Sunday, April 24, 2011

Training Philosophies

There are many different dog training methods and ideologies out there.  To help you get a little understanding and be better able to pick the right trainer for you and your dog, I have listed below the three basic types of dog training philosophies.

1) Positive-Only Trainer.
These trainers will only use positive reinforcement training methods.  Trainers in this category will NEVER use corrections or punishment in their training programs.  The standard for positive-only trainers is use of food rewards.

2)  Balanced Trainer.
A balanced trainer will use positive methods whenever introducing new behaviors, customarily rewarded with food or toys.  Physical corrections are only used when all other training methods have been tried and failed.  The balanced trainer rarely has use for corrections.  To shape new behaviors, the balanced trainer will use the No Reward Marker and occasional negative punishment (removal of a reward).  
I would consider myself a balanced trainer.  I am familiar with both compulsion training and positive reinforcement.  I have seen how amazingly well positive reinforcement works for both the dog and the owner, and I always use this method of training.  Only when all other training methods have been exhausted would I try harsh methods or punishment.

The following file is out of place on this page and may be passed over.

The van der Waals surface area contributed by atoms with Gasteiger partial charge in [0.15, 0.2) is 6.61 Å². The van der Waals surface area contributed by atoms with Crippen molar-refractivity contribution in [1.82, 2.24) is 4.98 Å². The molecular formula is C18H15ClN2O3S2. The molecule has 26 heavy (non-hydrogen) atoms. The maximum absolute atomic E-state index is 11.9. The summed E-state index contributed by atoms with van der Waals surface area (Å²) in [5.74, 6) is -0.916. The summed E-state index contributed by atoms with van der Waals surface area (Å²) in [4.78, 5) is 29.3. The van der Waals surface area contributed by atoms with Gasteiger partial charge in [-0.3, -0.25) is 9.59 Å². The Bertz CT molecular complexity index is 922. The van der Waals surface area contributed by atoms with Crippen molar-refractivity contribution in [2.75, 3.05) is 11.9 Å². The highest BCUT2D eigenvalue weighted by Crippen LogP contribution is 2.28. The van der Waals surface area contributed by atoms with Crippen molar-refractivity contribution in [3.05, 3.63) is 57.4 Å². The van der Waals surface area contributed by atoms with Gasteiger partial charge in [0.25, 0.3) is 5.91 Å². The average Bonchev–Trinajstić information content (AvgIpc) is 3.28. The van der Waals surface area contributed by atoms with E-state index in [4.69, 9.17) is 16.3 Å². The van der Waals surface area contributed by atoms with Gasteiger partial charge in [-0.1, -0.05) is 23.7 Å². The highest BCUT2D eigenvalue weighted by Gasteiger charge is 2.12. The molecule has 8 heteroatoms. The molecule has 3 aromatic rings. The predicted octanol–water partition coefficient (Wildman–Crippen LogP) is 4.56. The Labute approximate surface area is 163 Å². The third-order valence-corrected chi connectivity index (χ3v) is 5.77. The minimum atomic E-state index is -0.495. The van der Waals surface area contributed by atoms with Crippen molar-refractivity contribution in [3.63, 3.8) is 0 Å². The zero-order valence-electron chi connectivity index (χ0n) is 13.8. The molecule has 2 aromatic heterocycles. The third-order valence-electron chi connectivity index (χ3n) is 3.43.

I also believe that being a balanced trainer means helping your clients get a well balanced dog.  
Such Good Dogs firmly believes that all living creatures must find the correct balance of energy to be both happy and healthy. When training dogs, it is extremely important to be aware of your own energy. Dogs pick up on our energy and what we may be feeling without us even realizing they have done so. Further more, if you are unaware of your energy and try to train your dog when you are angry or frustrated, the dog will sense this and your training session will not go very well.  In fact, you can actually set back progress of your training by doing so when you do not have the proper energy and mind-set.  Life is all about finding balance.  We can teach you how to find balance for you and your dog.

3)  Compulsion Trainer.
Trainers in this category have the attitude of, "do it because I said so."  Compulsion trainers use punishments such as leash corrections to not only introduce new cues, but to train and maintain new behaviors as well.  The only motivation for the dog to comply is to avoid correction.  Compulsion trainers often use Prong and choke collars in training.  I am happy to say that this method of training dogs is now considered the "old school" way of thinking.  I would not recommend trainers who only use compulsion training methods.  

Tuesday, April 5, 2011

Traits that may impact training.

There are many traits a dog may inherently have that can impact training.  A dog's various behavior drives have a huge impact on training (previous blog posted 3-29-2011).

Other traits that may impact training include a dog's harness and independence.